Tutorial #11

  1. The following are some (possibly hypothetical) IP addresses:
    205.184.10.20   139.130.17.42   138.80.128.18
    10.170.45.56    149.144.20.82   203.12.120.56
    
    Extract the network number and the host number from each of these, stating what class of network it is.

  2. An IP address with all zeros in the host part is said to be a network address, and is not available to be allocated to any host on the network. What does this mean? Give an example of a Class B network address.

  3. Calculate exactly how many hosts each of the traditional three classes of IP address (class A, B & C) can support. Remember that some addresses are reserved for special purposes.

  4. What[1] is the chief difference between the IP addressing scheme and the International (and Australian) telephone numbering scheme?

  5. When a computer is being configured to connect to the Internet, in addition to setting its IP address the system administrator also usually configures an address mask or netmask parameter. Why is this needed? Is it likely to have a (sensible) default value?

  6. Why was it necessary to introduce subnetting into the IP address structure?

  7. The IP address 127.0.0.0 is reserved as the Internet loopback address. What do you think this means?

  8. In the lecture, it was stated that the broadcast address is an IP address with all 1's in the host part of the address. However, many systems in practice use a broadcast address format whereby all of the bits are 1, ie 255.255.255.255. How should this address be interpreted? Optional harder question: a broadcast address of the form discussed in the lecture is sometimes called a directed broadcast address. What do you think this means?[2]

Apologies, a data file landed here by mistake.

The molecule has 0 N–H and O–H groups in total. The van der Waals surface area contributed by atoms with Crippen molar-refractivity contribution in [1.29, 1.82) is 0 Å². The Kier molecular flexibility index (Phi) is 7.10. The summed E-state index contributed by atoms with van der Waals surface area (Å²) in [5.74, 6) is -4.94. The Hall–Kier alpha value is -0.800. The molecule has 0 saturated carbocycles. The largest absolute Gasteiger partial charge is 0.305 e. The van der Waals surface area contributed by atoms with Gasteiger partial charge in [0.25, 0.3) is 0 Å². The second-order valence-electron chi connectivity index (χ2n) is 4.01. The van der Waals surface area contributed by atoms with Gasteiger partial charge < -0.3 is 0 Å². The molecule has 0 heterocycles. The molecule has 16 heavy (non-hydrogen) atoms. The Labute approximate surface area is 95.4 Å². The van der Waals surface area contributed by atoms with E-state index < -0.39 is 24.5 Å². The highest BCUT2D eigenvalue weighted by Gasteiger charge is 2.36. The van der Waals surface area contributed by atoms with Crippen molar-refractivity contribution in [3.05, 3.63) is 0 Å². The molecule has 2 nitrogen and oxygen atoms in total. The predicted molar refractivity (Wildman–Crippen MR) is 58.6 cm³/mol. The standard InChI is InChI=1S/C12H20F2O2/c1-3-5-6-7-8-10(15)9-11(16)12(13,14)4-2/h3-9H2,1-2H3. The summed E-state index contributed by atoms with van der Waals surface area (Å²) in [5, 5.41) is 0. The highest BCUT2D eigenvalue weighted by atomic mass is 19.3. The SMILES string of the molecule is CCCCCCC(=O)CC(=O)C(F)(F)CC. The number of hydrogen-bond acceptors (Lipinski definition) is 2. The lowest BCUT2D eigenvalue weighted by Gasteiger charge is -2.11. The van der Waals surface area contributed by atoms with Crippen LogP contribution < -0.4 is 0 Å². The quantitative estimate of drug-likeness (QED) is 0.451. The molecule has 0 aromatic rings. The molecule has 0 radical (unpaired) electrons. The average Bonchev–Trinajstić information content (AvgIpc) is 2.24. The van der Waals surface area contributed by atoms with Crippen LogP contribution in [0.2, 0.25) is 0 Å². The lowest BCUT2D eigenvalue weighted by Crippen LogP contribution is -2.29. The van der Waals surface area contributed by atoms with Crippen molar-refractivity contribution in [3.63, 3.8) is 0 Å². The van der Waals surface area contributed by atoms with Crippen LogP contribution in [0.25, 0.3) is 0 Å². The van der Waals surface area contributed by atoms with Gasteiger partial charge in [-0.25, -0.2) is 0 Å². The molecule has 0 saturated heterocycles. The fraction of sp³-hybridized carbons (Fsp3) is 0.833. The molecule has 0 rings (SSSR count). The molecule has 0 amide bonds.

9. One of the weaknesses of the IP addressing scheme is that when a machine is physically moved from one network to another, its address must change. Why is this so, and why is it a problem?

  10. A certain company has 25 computers with full-time connections to the Internet. How many bits, of the 32 bits in the IP address, will be exactly the same in each of these computers, assuming they're allocated as a consecutive block? Is this a "maximum" value, a "minimum" value or an exact number? In the modern CIDR address allocation system, what would you expect to be the "/x" specifier at the end of the address block which is allocated to this company?


[1] From Comer, Internetworking With TCP/IP, Vol 1, 3/e P71.
[2] The format with 1's in all bit positions (ie, 255.255.255.255) is sometimes called the limited broadcast address.

See Prac #11 for the practical exercises accompanying this tutorial.
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